Somehow you just knew the January announcement that former Secretary of State Condoleezza Rice had been appointed chair of Jeb Bush’s Foundation for Excellence in Education meant that Bush would exploit Rice’s national security cred in his POTUS bid. He has. Consider this from his top education policy advisor, Patricia Levesque:
The link between K-12 education and national security is one not often discussed or even considered by those advocating for reform. But the correlation is very real and creates yet another compelling argument for the reform movement.
In 2012, a Council on Foreign Relations task force, co-chaired by former Secretary of State Condoleezza Rice and Joel Klein, former Chancellor of the New York City Department of Education, examined this issue
In a report titled U.S. Education and National Security, the task force made this bleak observation: “Human capital will determine power in the current century, and the failure to produce that capital will undermine America’s security. Large, undereducated swaths of the population damage the ability of the United States to physically defend itself, protect its secure information, conduct diplomacy, and grow its economy.”
Smarter weapons require smarter soldiers. The threat of cyber-attacks requires highly skilled cyber warriors. Security agencies and the State Department require analysts and linguists. Defense contractors require a new generation of employees proficient in math, science and engineering.And most importantly, a capable national security apparatus requires a strong economy to sustain it. In the 21st century, economic strength depends on academic strength
Jeb Bush’s high-stakes tests, charter schools and common core standards are sure to make Vladimir Putin lose sleep and keep ISIS savages off social media. No?
A colleague or Rice’s with the Council on Foreign Relations offered the best dismissal. Stephen S. Walt wrote this of the 2012 study:
“…The report exaggerates the national security rationale for reforming U.S. K-12 education. It says a troubled public education system is a “very grave national security threat facing the country,” but it offers only anecdotal evidence to support this unconvincing claim. The United States spends more on national security than the next twenty nations combined, has an array of powerful allies around the world, and remains the world leader in science and technology. It also ranks in the top 10 percent of the world’s 193 countries in educational performance, and none of the states whose children outperform U.S. students is a potential rival. Barring major foreign policy blunders unrelated to K-12 education, no country is likely to match U.S. military power or overall technological supremacy for decades. There are good reasons to improve K-12 education, but an imminent threat to our national security is not high among them.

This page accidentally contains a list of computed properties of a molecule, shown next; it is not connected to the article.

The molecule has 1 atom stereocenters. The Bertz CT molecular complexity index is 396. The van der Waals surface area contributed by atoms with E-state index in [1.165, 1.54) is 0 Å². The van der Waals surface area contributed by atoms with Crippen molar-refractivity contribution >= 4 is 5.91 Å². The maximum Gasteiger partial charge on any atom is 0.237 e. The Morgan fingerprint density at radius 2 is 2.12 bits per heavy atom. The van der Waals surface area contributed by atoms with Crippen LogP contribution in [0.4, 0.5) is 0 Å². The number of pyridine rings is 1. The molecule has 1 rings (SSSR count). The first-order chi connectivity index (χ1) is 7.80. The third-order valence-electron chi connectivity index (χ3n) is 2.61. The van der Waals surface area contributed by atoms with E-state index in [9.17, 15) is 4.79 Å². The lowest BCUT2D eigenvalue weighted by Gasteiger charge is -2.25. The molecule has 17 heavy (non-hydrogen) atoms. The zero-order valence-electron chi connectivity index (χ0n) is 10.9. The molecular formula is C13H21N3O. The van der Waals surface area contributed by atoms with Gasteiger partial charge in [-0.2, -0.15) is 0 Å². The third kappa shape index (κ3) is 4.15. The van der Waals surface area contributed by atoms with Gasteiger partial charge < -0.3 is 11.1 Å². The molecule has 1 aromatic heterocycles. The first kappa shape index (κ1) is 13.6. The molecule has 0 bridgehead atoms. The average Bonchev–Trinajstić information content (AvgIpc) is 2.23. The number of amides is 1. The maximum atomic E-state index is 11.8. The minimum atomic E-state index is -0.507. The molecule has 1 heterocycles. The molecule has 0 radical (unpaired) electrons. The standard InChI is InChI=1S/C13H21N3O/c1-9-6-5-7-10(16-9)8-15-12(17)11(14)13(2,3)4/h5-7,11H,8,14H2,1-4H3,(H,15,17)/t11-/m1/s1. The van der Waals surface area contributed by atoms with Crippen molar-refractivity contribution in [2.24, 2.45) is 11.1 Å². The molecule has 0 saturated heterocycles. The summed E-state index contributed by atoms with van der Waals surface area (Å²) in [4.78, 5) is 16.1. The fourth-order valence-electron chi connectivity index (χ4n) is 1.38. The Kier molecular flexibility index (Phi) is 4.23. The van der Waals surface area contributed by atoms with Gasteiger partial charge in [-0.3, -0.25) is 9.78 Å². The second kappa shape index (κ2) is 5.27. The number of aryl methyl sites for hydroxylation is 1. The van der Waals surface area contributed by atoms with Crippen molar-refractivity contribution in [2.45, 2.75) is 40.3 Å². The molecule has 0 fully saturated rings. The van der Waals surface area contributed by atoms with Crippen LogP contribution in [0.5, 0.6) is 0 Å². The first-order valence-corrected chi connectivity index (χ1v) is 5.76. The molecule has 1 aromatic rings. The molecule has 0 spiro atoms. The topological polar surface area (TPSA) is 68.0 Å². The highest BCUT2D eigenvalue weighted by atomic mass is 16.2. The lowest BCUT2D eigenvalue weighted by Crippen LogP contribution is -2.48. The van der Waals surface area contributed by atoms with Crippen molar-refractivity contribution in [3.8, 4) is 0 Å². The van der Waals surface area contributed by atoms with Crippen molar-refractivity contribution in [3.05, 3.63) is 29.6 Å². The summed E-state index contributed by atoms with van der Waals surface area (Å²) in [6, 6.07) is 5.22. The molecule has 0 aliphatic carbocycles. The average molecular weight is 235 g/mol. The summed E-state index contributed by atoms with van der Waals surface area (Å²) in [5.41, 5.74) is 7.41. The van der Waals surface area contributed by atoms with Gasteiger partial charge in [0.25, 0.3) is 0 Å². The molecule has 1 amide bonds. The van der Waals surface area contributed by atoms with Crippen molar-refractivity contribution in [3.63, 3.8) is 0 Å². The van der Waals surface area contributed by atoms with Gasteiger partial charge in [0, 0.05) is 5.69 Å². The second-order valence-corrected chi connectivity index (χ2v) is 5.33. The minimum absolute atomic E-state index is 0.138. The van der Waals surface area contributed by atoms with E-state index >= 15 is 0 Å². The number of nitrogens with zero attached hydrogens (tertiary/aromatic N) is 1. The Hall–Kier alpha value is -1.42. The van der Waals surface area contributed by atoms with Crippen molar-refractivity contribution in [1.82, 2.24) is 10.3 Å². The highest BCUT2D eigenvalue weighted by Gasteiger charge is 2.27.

“Second, there is a mismatch between the report’s alarmist tone theand its core recommendations. In particular, if the current state of K-12 education were really a “very grave threat to national security,” the Task Force should emphatically support allocating greater resources to meet the challenge.
Yet even though key recommendations, such as raising teacher quality, cannot be realized without additional public investment, the report offers only a bland statement that “increased spending may well be justifiable.” It then declares that “money alone is not the answer,” creating the unfortunate impression that the Task Force is trying to solve an alleged national security threat on the cheap.
“Third, the call for a “national security readiness audit” of educational performance repackages the current focus on standards under a misleading label. The proposed audit would not measure “national security readiness,” and it is not clear who will pay for these new reporting requirements or what the consequences of poor performance would be.”
“Fourth, there is no consensus among professional educators, academic scholars, or engaged citizens about the net impact of charter schools, vouchers, or other forms of privatization, because empirical evidence is mixed. The report leans heavily toward one side in this contested set of issues, however, thereby encouraging a policy course that could do more harm than good.”’
The CFR study hasn’t gained traction since its publication. Levesque’s inclusion of it in the Bush Foundation’s blog is evidence that Bush wants to send it up as a trial balloon. Scathing Purple Musings observed in 2012 that the report represented education reforms “Jump the Shark” moment. Looks like Bush wants to play the Fonz, too.